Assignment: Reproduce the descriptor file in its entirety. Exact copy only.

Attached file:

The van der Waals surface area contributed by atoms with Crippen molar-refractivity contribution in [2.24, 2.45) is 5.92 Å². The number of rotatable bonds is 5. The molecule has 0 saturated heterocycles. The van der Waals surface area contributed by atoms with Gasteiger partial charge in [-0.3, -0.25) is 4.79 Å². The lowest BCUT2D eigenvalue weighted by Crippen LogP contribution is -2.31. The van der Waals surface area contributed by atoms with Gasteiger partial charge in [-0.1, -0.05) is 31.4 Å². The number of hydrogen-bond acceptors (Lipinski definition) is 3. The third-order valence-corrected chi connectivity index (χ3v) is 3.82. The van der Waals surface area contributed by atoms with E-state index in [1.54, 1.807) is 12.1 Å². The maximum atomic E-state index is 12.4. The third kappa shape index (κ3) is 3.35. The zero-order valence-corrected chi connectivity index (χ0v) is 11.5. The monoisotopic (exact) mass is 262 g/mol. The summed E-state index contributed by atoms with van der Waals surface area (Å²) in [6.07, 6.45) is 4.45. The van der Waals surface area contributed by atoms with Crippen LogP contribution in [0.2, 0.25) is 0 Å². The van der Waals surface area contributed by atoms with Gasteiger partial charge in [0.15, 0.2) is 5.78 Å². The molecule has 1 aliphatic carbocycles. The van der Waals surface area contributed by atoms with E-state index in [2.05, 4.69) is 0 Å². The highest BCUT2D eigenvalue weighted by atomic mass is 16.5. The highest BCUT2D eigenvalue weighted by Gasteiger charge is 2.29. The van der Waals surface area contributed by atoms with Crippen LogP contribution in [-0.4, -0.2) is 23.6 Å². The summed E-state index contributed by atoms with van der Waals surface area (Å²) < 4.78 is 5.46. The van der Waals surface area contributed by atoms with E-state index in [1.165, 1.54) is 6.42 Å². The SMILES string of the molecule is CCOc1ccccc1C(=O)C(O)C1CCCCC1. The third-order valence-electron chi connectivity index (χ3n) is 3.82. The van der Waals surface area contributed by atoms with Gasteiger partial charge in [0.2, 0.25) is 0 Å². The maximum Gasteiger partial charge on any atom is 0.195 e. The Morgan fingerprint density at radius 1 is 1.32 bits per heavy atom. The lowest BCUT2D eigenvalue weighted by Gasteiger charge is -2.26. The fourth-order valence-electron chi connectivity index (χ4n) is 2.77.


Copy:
The van der Waals surface area contributed by atoms with Crippen molar-refractivity contribution in [2.24, 2.45) is 5.92 Å². The number of rotatable bonds is 5. The molecule has 0 saturated heterocycles. The van der Waals surface area contributed by atoms with Gasteiger partial charge in [-0.3, -0.25) is 4.79 Å². The lowest BCUT2D eigenvalue weighted by Crippen LogP contribution is -2.31. The van der Waals surface area contributed by atoms with Gasteiger partial charge in [-0.1, -0.05) is 31.4 Å². The number of hydrogen-bond acceptors (Lipinski definition) is 3. The third-order valence-corrected chi connectivity index (χ3v) is 3.82. The van der Waals surface area contributed by atoms with E-state index in [1.54, 1.807) is 12.1 Å². The maximum atomic E-state index is 12.4. The third kappa shape index (κ3) is 3.35. The zero-order valence-corrected chi connectivity index (χ0v) is 11.5. The monoisotopic (exact) mass is 262 g/mol. The summed E-state index contributed by atoms with van der Waals surface area (Å²) in [6.07, 6.45) is 4.45. The van der Waals surface area contributed by atoms with Crippen LogP contribution in [0.2, 0.25) is 0 Å². The van der Waals surface area contributed by atoms with Gasteiger partial charge in [0.15, 0.2) is 5.78 Å². The molecule has 1 aliphatic carbocycles. The van der Waals surface area contributed by atoms with E-state index in [2.05, 4.69) is 0 Å². The highest BCUT2D eigenvalue weighted by atomic mass is 16.5. The highest BCUT2D eigenvalue weighted by Gasteiger charge is 2.29. The van der Waals surface area contributed by atoms with Crippen LogP contribution in [-0.4, -0.2) is 23.6 Å². The summed E-state index contributed by atoms with van der Waals surface area (Å²) < 4.78 is 5.46. The van der Waals surface area contributed by atoms with E-state index in [1.165, 1.54) is 6.42 Å². The SMILES string of the molecule is CCOc1ccccc1C(=O)C(O)C1CCCCC1. The third-order valence-electron chi connectivity index (χ3n) is 3.82. The van der Waals surface area contributed by atoms with Gasteiger partial charge in [0.2, 0.25) is 0 Å². The maximum Gasteiger partial charge on any atom is 0.195 e. The Morgan fingerprint density at radius 1 is 1.32 bits per heavy atom. The lowest BCUT2D eigenvalue weighted by Gasteiger charge is -2.26. The fourth-order valence-electron chi connectivity index (χ4n) is 2.77.